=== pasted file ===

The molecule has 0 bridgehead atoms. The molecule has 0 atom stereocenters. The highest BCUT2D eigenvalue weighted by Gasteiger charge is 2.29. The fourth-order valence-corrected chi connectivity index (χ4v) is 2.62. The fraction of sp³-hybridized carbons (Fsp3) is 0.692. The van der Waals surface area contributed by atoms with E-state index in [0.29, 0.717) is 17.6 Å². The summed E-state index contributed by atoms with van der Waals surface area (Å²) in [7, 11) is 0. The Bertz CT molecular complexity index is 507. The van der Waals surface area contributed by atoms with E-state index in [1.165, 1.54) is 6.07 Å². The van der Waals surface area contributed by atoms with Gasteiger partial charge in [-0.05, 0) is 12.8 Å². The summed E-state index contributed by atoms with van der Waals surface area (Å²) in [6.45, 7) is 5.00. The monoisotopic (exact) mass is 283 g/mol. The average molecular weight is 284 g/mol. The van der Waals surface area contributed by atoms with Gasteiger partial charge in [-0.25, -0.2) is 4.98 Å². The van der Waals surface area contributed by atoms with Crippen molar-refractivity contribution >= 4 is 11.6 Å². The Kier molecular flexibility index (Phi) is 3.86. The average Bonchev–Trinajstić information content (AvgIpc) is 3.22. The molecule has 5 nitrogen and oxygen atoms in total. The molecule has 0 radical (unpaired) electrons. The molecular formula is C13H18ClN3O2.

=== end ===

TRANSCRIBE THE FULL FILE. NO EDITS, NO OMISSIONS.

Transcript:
The molecule has 0 bridgehead atoms. The molecule has 0 atom stereocenters. The highest BCUT2D eigenvalue weighted by Gasteiger charge is 2.29. The fourth-order valence-corrected chi connectivity index (χ4v) is 2.62. The fraction of sp³-hybridized carbons (Fsp3) is 0.692. The van der Waals surface area contributed by atoms with E-state index in [0.29, 0.717) is 17.6 Å². The summed E-state index contributed by atoms with van der Waals surface area (Å²) in [7, 11) is 0. The Bertz CT molecular complexity index is 507. The van der Waals surface area contributed by atoms with E-state index in [1.165, 1.54) is 6.07 Å². The van der Waals surface area contributed by atoms with Gasteiger partial charge in [-0.05, 0) is 12.8 Å². The summed E-state index contributed by atoms with van der Waals surface area (Å²) in [6.45, 7) is 5.00. The monoisotopic (exact) mass is 283 g/mol. The average molecular weight is 284 g/mol. The van der Waals surface area contributed by atoms with Gasteiger partial charge in [-0.25, -0.2) is 4.98 Å². The van der Waals surface area contributed by atoms with Crippen molar-refractivity contribution >= 4 is 11.6 Å². The Kier molecular flexibility index (Phi) is 3.86. The average Bonchev–Trinajstić information content (AvgIpc) is 3.22. The molecule has 5 nitrogen and oxygen atoms in total. The molecule has 0 radical (unpaired) electrons. The molecular formula is C13H18ClN3O2.